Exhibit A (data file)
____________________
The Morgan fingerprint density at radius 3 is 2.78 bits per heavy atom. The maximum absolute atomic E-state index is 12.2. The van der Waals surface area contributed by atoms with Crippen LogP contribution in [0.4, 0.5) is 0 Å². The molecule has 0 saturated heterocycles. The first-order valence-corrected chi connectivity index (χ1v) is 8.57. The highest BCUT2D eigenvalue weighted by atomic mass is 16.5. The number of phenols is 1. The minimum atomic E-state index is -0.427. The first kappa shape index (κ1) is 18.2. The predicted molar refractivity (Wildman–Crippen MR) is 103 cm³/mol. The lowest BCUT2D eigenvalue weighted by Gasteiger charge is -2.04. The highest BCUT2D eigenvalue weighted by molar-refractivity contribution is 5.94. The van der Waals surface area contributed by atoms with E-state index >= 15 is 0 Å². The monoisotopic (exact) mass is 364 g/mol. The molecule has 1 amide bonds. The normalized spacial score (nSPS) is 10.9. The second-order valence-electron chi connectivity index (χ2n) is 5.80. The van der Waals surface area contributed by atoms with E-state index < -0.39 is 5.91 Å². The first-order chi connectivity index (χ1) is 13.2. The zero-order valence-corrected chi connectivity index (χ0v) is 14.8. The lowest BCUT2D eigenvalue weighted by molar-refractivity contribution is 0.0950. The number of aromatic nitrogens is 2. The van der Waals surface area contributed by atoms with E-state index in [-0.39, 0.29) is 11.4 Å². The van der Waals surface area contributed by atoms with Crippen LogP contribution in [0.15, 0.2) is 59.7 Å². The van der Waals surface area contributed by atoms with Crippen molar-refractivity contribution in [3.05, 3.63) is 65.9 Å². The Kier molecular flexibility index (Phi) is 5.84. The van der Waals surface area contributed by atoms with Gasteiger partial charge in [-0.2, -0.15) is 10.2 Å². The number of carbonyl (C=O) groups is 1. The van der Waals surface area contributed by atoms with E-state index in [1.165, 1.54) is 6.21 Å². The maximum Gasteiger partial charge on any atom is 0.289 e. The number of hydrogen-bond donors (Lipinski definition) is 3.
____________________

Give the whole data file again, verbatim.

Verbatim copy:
The Morgan fingerprint density at radius 3 is 2.78 bits per heavy atom. The maximum absolute atomic E-state index is 12.2. The van der Waals surface area contributed by atoms with Crippen LogP contribution in [0.4, 0.5) is 0 Å². The molecule has 0 saturated heterocycles. The first-order valence-corrected chi connectivity index (χ1v) is 8.57. The highest BCUT2D eigenvalue weighted by atomic mass is 16.5. The number of phenols is 1. The minimum atomic E-state index is -0.427. The first kappa shape index (κ1) is 18.2. The predicted molar refractivity (Wildman–Crippen MR) is 103 cm³/mol. The lowest BCUT2D eigenvalue weighted by Gasteiger charge is -2.04. The highest BCUT2D eigenvalue weighted by molar-refractivity contribution is 5.94. The van der Waals surface area contributed by atoms with E-state index >= 15 is 0 Å². The monoisotopic (exact) mass is 364 g/mol. The molecule has 1 amide bonds. The normalized spacial score (nSPS) is 10.9. The second-order valence-electron chi connectivity index (χ2n) is 5.80. The van der Waals surface area contributed by atoms with E-state index < -0.39 is 5.91 Å². The first-order chi connectivity index (χ1) is 13.2. The zero-order valence-corrected chi connectivity index (χ0v) is 14.8. The lowest BCUT2D eigenvalue weighted by molar-refractivity contribution is 0.0950. The number of aromatic nitrogens is 2. The van der Waals surface area contributed by atoms with E-state index in [-0.39, 0.29) is 11.4 Å². The van der Waals surface area contributed by atoms with Crippen LogP contribution in [0.15, 0.2) is 59.7 Å². The van der Waals surface area contributed by atoms with Crippen molar-refractivity contribution in [3.05, 3.63) is 65.9 Å². The Kier molecular flexibility index (Phi) is 5.84. The van der Waals surface area contributed by atoms with Gasteiger partial charge in [-0.2, -0.15) is 10.2 Å². The number of carbonyl (C=O) groups is 1. The van der Waals surface area contributed by atoms with E-state index in [1.165, 1.54) is 6.21 Å². The maximum Gasteiger partial charge on any atom is 0.289 e. The number of hydrogen-bond donors (Lipinski definition) is 3.